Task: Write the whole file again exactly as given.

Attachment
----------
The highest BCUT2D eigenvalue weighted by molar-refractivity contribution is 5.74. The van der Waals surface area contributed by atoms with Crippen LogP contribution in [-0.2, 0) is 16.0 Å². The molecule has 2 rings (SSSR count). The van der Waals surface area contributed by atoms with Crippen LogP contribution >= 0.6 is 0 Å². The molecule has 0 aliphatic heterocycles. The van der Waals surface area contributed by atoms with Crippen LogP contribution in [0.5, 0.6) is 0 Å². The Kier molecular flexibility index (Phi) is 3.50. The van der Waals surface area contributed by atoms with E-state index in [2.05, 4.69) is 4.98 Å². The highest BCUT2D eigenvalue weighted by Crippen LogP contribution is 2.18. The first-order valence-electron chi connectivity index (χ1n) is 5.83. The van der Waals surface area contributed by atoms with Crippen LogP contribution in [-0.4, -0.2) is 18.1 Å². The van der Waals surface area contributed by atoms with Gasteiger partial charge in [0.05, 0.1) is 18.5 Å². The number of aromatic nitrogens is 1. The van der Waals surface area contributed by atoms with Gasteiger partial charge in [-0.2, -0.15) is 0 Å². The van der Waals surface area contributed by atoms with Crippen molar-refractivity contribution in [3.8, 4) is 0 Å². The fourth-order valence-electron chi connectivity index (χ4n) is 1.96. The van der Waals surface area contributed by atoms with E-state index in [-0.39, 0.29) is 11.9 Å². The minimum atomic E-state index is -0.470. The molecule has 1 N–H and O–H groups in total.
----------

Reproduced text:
The highest BCUT2D eigenvalue weighted by molar-refractivity contribution is 5.74. The van der Waals surface area contributed by atoms with Crippen LogP contribution in [-0.2, 0) is 16.0 Å². The molecule has 2 rings (SSSR count). The van der Waals surface area contributed by atoms with Crippen LogP contribution >= 0.6 is 0 Å². The molecule has 0 aliphatic heterocycles. The van der Waals surface area contributed by atoms with Crippen LogP contribution in [0.5, 0.6) is 0 Å². The Kier molecular flexibility index (Phi) is 3.50. The van der Waals surface area contributed by atoms with E-state index in [2.05, 4.69) is 4.98 Å². The highest BCUT2D eigenvalue weighted by Crippen LogP contribution is 2.18. The first-order valence-electron chi connectivity index (χ1n) is 5.83. The van der Waals surface area contributed by atoms with Crippen LogP contribution in [-0.4, -0.2) is 18.1 Å². The van der Waals surface area contributed by atoms with Gasteiger partial charge in [0.05, 0.1) is 18.5 Å². The number of aromatic nitrogens is 1. The van der Waals surface area contributed by atoms with Gasteiger partial charge in [-0.2, -0.15) is 0 Å². The van der Waals surface area contributed by atoms with Crippen molar-refractivity contribution in [3.8, 4) is 0 Å². The fourth-order valence-electron chi connectivity index (χ4n) is 1.96. The van der Waals surface area contributed by atoms with E-state index in [-0.39, 0.29) is 11.9 Å². The minimum atomic E-state index is -0.470. The molecule has 1 N–H and O–H groups in total.